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Risk Management And Options - Hedging With Options



Risk Management And Options - Hedging With Options

There are two main reasons why an investor would use options: to speculate and to hedge.

Speculation

You can think of speculation as betting on the movement of a security. The advantage of options is that you aren't limited to making a profit only when the market goes up. Because of the versatility of options, you can also make money when the market goes down or even sideways.

Speculation is the territory in which the big money is made - and lost. The use of options in this manner is the reason options have the reputation of being risky. This is because when you buy an option, you have to be correct in determining not only the direction of the stock's movement, but also the magnitude and the timing of this movement. To succeed, you must correctly predict whether a stock will go up or down, and how much the price will change as well as the time frame it will take for all this to happen. And don't forget commissions! The combinations of these factors means the odds are stacked against you.

So why do people speculate with options if the odds are so skewed? Aside from versatility, it's all about using leverage. When you are controlling 100 shares with one contract, it doesn't take much of a price movement to generate substantial profits.

Hedging

The other function of options is hedging. Think of this as an insurance policy; just as you insure your house or car, options can be used to insure your investments against a downturn. Critics of options say that if you are so unsure of your stock pick that you need a hedge, you shouldn't make the investment. On the other hand, there is no doubt that hedging strategies can be useful, especially for large institutions. Even the individual investor can benefit. Imagine that you wanted to take advantage of technology stocks and their upside, but you also wanted to limit any losses. By using options, you would be able to restrict your downside while enjoying the full upside in a cost-effective way.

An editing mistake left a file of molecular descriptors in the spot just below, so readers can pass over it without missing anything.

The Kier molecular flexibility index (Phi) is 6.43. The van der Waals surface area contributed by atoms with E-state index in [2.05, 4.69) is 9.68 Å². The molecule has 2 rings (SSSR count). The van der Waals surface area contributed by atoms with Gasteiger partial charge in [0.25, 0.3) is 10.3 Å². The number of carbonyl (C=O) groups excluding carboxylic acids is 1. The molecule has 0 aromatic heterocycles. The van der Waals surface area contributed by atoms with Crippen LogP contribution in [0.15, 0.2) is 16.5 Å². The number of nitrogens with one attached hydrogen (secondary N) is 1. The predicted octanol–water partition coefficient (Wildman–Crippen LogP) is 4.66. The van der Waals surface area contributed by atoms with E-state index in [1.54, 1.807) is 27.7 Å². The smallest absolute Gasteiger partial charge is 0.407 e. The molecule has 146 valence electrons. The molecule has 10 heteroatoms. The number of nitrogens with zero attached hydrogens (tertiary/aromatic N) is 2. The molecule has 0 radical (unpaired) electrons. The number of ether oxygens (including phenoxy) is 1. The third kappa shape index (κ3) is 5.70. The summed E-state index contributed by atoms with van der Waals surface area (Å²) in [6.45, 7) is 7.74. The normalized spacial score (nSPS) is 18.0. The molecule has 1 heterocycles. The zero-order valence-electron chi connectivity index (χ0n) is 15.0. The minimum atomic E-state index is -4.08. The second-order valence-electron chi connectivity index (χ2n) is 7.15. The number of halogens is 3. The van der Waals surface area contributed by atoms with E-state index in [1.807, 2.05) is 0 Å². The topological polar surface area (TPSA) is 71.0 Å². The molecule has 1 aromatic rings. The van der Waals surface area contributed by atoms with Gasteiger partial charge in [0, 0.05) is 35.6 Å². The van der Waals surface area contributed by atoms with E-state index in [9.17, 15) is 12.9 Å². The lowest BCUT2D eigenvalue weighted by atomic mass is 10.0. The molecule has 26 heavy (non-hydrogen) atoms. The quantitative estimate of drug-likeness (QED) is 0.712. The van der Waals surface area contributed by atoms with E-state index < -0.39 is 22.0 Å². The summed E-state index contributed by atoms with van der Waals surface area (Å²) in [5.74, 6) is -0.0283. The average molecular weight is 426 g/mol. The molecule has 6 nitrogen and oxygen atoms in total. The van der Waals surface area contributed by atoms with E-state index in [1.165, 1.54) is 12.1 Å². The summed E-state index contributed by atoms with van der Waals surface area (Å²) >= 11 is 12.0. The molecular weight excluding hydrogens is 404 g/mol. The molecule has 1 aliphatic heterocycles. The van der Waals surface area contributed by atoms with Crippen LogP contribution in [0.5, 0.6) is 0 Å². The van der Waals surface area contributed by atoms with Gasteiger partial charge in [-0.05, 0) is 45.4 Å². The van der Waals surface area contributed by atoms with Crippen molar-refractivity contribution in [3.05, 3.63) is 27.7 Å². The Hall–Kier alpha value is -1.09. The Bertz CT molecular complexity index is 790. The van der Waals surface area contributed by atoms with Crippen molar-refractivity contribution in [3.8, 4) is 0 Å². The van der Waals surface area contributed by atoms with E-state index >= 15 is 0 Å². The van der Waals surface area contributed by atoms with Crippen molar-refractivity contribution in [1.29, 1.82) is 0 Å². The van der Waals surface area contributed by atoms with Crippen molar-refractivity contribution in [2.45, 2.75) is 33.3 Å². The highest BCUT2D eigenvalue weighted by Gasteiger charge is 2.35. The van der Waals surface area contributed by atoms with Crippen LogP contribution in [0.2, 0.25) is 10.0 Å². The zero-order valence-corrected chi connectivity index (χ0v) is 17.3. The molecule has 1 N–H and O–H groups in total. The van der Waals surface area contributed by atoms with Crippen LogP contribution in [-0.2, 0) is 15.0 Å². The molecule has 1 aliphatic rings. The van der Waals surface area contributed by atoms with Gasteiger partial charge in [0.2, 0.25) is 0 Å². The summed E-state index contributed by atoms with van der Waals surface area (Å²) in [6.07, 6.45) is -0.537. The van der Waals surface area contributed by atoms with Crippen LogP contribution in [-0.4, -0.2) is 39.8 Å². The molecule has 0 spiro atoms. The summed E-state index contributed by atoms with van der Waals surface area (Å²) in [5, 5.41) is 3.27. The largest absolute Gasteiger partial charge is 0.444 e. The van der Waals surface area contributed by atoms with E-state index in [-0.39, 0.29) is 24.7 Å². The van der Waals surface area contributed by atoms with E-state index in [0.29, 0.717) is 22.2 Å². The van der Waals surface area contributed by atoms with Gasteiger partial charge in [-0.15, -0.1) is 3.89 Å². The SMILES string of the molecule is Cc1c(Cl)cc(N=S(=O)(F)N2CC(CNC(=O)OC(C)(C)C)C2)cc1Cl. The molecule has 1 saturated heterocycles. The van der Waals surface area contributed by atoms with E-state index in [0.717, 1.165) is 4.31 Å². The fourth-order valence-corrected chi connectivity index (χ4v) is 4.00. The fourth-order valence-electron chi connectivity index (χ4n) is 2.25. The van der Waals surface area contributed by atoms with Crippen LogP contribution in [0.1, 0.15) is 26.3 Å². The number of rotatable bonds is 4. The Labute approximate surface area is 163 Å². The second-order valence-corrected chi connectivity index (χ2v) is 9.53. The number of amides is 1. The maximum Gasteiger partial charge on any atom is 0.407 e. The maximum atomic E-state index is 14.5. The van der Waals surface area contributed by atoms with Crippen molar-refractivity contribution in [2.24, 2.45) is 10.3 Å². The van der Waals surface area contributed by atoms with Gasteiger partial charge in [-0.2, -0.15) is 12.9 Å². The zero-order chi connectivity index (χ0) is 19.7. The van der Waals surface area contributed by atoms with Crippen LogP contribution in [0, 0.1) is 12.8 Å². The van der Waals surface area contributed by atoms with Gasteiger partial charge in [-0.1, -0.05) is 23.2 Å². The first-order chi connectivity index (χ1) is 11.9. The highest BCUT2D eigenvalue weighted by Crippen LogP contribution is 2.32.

Hedging is often considered an advanced investing strategy, but the principles of hedging are fairly simple. Read on for a basic grasp of how this strategy works and how it is used. 

Hedging means reducing or controlling risk. This is done by taking a position in the futures market that is opposite to the one in the physical market with the objective of reducing or limiting risks associated with price changes.

Hedging is a two-step process. A gain or loss in the cash position due to changes in price levels will be countered by changes in the value of a futures position. For instance, a wheat farmer can sell wheat futures to protect the value of his crop prior to harvest. If there is a fall in price, the loss in the cash market position will be countered by a gain in futures position.

Everyday Hedges

Most people have, whether they know it or not, engaged in hedging. For example, when you take out insurance to minimize the risk that an injury will erase your income or you buy life insurance to support your family in the case of your death, this is a hedge.

You pay money in monthly sums for the coverage provided by an insurance company. Although the textbook definition of hedging is an investment taken out to limit the risk of another investment, insurance is an example of a real-world hedge.

Expansion

Hedging has grown to encompass all areas of finance and business. For example, a corporation may choose to build a factory in another country that it exports its product to in order to hedge against currency risk. An investor can hedge his or her long position with put options or a short seller can hedge a position though call options. Futures contracts and other derivatives can be hedged with synthetic instruments.

Basically, every investment has some form of a hedge. Besides protecting an investor from various types of risk, it is believed that hedging makes the market run more efficiently.

One clear example of this is when an investor purchases put options on a stock to minimize downside risk. Suppose that an investor has 100 shares in a company and that the company's stock has made a strong move from 25 Rs. to 50 Rs. over the last year. The investor still likes the stock and its prospects looking forward but is concerned about the correction that could accompany such a strong move.

Instead of selling the shares, the investor can buy a single put option, which gives him or her the right to sell 100 shares of the company at the exercise price before the expiry date. If the investor buys the put option with an exercise price of 50 Rs. and an expiry day three months in the future, he or she will be able to guarantee a sale price of 50 Rs. no matter what happens to the stock over the next three months. The investor simply pays the option premium, which essentially provides some insurance from downside risk. (To learn more, read Prices Plunging? Buy A Put!)


Hedging, whether in your portfolio, your business or anywhere else, is about decreasing or transferring risk. It is a valid strategy that can help protect your portfolio, home and business from uncertainty. As with any risk/reward tradeoff, hedging results in lower returns than if you "bet the farm" on a volatile investment, but it lowers the risk of losing your hard earn money.